The short-short version and a disclaimer: We are so excited to share we’re expecting a baby on 8/20/18! The hand of the Lord was on this situation, though it wasn’t a quick or easy journey for us. If you want the VERY detailed story, read on, though please know that some might find that I over-share in this blog. I share this level of detail to bring glory to the Lord for what he has done as well as possibly encourage anyone else on an infertility journey. End of disclaimer!

 

This story really begins with expectations. While training for my very first mission trip in college I was taught, “You never know you have expectations until they aren’t met.” I think that’s especially true about overseas travel, but maybe the saying for everyday life is more like, “You don’t know how deeply rooted your expectations are until they aren’t met.”

I’ve always been a planner and I’m generally overly analytical. I think things through in detail and then I want them to go just as I’ve planned it. When Leo and I started trying to get pregnant I said, “Well, we can’t be sure how long this will take, so we can start now and see what happens!” What I really was thinking, though, was that I’d been tracking my cycles since before we were married, I knew exactly what was happening in my body, and based on family history I knew there was a good chance of it happening the very first month of trying. My expectation and plan was that we’d be pregnant that very month! It didn’t go the way I had planned.

In addition to not having a successful pregnancy right away, there were complicating factors over the months that followed. We took malaria medicine to go to Kenya, so that knocked out two months. Upon return to Peru from Kenya, I developed what appeared to be a case of Shingles, so there was no trying that month either. When we were technically able to try again, some doctors would have recommended against it because of the time we spent in Kenya where Zika is prevalent, but for that matter, we lived in Peru where they also warn against Zika. During all these months there were also additional stressors outside my pregnancy plan: there was information gathering, appointments, and interviews at the embassy for Leo’s visa for the USA, but we were still hopefully that the pregnancy plan would be a go at some point.

The negative pregnancy tests were hard. I took them as failure on some level. I kept them mostly to myself because Leo preferred to know when it was a firm “yes,” but I couldn’t always contain the tears and frustration each month. I was doing what was in my control to make sure our plan was successful, but it just wasn’t working out. My husband is the ever-optimist who would simply say, “We’ll try again next month,” but I worried that there was something else preventing success – after all, we weren’t blinding trying.

Then came July. That second line on the test stick appeared indicating that there was HcG, the pregnancy hormone, present. It was faint, but I’d taken the test pretty early in my monthly excitement because I was a couple of days late. If you know anything about pregnancy tests, you know that false negatives are common, but a positive is definitely a positive because it means the pregnancy hormone is there. I hurried out and bought a little onesie that said, “Yo ❤ Papá” and I was planning how I would share the big news with Leo. Then the next morning my waking temperature dropped – I took it everyday and knew that wasn’t a good sign. It should stay high if I were indeed pregnant, so I waited another day before sharing the news. By the following morning I was certain that I was not, in fact, going to remain pregnant. It was a Sunday, so I couldn’t get to a doctor or have any blood work done to confirm what I was experiencing. Monday morning I did have some blood work done because I wanted to know what was going on in my body, but by the time I got to the doctor with the results, she dismissed it. “I can’t even tell if you were pregnant to begin with.” Her only recommendation was that I lose weight and that we get a battery of tests to see what our chances of conceiving were. That was not what I wanted to hear in the midst of that loss. We were moving to the US just over a month later and we didn’t have the money anyway, so we just let it go without further testing. I was devastated. I suspect Leo was also disappointed, but he hadn’t shared the day or so of excitement because I hadn’t shared the news immediately with him. I tucked the wrapped onesie I had purchased into a drawer, unopened and ungifted, where it would eventually be packed for the move to the US.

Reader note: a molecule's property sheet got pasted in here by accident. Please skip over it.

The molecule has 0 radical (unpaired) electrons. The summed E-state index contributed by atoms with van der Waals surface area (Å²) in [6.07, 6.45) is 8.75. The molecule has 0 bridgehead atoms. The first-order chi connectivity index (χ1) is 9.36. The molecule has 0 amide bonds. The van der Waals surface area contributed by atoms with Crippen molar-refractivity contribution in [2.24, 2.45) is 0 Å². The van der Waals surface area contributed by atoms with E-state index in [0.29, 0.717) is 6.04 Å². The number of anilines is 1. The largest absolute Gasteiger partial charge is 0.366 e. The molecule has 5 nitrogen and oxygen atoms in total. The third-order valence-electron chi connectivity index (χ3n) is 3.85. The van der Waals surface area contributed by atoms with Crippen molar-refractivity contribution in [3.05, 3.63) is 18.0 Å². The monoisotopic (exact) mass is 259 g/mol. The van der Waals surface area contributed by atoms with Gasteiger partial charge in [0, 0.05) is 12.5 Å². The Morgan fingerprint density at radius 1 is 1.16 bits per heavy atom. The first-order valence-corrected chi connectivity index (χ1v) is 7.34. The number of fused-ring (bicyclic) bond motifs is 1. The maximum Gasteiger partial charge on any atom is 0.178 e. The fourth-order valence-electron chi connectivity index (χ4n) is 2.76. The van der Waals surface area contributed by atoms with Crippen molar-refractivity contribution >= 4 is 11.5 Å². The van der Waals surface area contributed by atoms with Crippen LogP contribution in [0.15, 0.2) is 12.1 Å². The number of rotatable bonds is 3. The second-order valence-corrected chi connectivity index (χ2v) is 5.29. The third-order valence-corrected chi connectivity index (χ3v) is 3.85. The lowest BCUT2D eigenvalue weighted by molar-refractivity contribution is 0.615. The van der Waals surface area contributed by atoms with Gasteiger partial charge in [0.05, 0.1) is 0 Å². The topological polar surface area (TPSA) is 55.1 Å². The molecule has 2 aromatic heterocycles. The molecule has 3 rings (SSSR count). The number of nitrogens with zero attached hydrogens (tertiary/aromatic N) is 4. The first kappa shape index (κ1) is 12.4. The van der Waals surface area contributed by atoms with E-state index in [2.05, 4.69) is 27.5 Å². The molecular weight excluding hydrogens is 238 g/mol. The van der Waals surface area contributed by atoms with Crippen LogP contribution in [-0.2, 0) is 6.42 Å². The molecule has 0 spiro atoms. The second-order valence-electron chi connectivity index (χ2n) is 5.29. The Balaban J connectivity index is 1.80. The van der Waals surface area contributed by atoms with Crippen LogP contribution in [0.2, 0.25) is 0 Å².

The pregnancy plan didn’t stop even in the midst of our transition. The next months were filled with packing for the US, traveling for several weeks, waiting for US insurance to kick in, setting up our apartment in Arkansas, the MULTIPLi annual staff advance, and other transitions. It didn’t change my feelings of disappointment seeing a negative test at the end of each month – I was still hoping each time.

I finally got an appointment with an OB-GYN here in Fayetteville, AR, on October 19. We talked fertility for probably at least 30 minutes. She agreed that we hadn’t been trying blindly and gave us several options for proceeding. One option, given the day of my cycle, was to start an ovulation stimulation drug (Clomid) that day and take it for 5 days. While I was pretty certain that I had been ovulating every month, that drug can also help ensure that more than one egg is released, increasing the chances that at least one is successful. We decided to give it a try (couldn’t hurt, right?) and also to do some basic blood work on me that would give us a picture of my overall hormonal state. I went home with some renewed hope that we could make some progress or get some answers.